What Are the Odds?

Levitt and Dubner point out that many parents will not allow their children to play at a neighbor’s house if they know there is a gun in the house, even if it is safely stored, but they will not hesitate to allow their children to play at a house with a backyard pool. However, the statistics show that a child is more than 100 times more likely to die in a swimming accident (1 in 10,000) than by a gun accident (1 in 1,000,000). That’s 10,000% more likely! But guns, even when hidden under lock and key, are much scarier than pools, so we find it hard to believe the facts about their risks. The authors cite a variety of other fears that have been blown out of proportion, such as flammable pajamas, deadly passenger airbags, and beef riddled with mad cow disease. The statistics show that these fears are not founded on real data, and that the threat of harm by these scary “killers” is insignificant. And yet we ignore the real dangers all around us. Instead of buying a brand-new Volvo with eighteen airbags, we could take a much simpler, affordable, and efficient action: commit to not using cell phones while driving. Instead of throwing out all our plastic containers because we are afraid of BPA, we could stop consuming so much soda and junk food, stop smoking, and drink a lot less alcohol.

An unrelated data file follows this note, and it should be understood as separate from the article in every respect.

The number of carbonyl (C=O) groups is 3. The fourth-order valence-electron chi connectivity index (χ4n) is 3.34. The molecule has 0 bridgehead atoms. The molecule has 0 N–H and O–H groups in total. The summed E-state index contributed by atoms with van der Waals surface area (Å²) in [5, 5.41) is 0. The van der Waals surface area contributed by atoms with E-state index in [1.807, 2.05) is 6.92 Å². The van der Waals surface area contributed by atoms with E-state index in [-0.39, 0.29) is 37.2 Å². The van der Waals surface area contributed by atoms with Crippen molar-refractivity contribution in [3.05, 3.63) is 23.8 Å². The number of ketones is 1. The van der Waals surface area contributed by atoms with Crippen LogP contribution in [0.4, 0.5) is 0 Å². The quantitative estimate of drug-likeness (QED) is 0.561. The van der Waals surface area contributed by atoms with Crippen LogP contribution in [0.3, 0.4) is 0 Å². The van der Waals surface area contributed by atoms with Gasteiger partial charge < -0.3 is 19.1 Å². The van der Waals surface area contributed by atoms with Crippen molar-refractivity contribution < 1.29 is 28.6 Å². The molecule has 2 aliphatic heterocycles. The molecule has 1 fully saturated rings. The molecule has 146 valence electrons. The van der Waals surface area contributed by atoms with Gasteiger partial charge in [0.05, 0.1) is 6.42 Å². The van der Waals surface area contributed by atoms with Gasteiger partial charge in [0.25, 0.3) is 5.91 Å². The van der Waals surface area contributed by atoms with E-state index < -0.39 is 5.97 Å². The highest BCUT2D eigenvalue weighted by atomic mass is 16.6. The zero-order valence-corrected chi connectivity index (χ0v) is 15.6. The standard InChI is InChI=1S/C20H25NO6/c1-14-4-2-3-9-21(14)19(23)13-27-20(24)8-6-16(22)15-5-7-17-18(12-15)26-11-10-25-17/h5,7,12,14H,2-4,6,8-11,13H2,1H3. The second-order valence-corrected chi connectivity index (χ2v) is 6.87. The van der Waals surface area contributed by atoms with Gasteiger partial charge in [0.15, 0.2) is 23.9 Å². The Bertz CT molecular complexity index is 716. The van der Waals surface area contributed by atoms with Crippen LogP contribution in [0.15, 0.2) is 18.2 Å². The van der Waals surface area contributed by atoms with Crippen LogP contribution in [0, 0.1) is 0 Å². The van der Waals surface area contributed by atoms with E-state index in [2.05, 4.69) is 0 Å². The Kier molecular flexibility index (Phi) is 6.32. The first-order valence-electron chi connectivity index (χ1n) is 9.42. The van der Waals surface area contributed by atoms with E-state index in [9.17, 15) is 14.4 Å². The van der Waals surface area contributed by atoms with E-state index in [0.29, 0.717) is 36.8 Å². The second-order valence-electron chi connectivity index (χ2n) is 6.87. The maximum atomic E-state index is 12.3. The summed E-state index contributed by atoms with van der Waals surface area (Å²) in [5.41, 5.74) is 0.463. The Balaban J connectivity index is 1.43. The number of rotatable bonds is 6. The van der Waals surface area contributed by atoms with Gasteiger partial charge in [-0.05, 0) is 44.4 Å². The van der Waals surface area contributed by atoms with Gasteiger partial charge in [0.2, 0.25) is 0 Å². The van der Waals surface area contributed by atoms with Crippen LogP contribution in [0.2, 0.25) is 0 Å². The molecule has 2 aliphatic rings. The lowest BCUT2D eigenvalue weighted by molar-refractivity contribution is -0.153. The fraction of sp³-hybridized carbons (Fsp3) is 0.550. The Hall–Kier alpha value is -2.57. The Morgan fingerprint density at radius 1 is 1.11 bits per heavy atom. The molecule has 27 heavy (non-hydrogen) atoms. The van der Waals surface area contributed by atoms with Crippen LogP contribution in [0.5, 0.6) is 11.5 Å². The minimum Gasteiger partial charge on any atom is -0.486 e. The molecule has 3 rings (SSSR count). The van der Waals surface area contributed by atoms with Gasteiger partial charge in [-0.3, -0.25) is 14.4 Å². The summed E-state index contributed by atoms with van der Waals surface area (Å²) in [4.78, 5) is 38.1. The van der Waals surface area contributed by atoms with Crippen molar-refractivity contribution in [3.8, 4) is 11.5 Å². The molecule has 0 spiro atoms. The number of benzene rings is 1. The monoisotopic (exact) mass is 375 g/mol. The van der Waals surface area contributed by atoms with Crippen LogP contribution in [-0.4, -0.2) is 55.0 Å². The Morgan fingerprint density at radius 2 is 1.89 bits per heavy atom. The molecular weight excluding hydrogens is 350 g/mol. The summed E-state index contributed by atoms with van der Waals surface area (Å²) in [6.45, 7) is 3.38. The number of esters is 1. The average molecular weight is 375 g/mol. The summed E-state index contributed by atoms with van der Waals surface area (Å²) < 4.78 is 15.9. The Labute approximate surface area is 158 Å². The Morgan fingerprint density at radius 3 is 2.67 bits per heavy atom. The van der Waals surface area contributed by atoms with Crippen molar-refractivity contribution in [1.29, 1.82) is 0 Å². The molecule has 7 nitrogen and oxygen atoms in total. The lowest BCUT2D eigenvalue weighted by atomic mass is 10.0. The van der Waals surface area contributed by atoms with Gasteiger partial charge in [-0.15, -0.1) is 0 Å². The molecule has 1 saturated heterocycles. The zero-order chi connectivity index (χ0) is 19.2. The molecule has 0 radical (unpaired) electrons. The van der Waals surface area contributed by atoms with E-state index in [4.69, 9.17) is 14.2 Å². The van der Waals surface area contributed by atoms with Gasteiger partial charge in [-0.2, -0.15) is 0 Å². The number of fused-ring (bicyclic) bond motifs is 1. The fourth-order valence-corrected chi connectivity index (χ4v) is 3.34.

Our job as parents is to act on facts and critical thinking, not on mere emotion. Unfortunately, the most common dangers we face are not scary or imminent. Household chemicals, secondhand smoke, and cell phones in cars are not inherently scary to most of us, yet they cause deaths every day. We are afraid of the wrong things. We worry that our children will be abducted by some stranger at some random time, but in reality, in nearly every way, our kids are much safer than they’ve ever been. Lenore Skenazy, author of Free-Range Kids, writes,

Researchers have found that the number of kids getting abducted by strangers actually holds very steady over the years. In 2006, that number was 115, and 40% of them were killed. Any kid killed is a horrible tragedy. It makes my stomach plunge to even think about it. But when the numbers are about 50 kids in a country of 300 million, it’s also a very random, rare event. It is far more rare, for instance, than dying from a fall off the bed or other furniture.2

While it is certainly noble to protect young children from danger, it is not fair to overprotect them, especially as they get older. We need to protect them just enough, but not too much. That is not to say that teens should be left to raise themselves. After all, they need to be required to wear their seatbelts and not talk on the phone while driving, otherwise they will be in grave danger. But it is not healthy to keep older kids in the safe cocoon of home all the time for fear of a rare peril. Our kids need to learn to be competent and independent people who can not only do but learn to do. Protecting them from every failure disables them in the long run.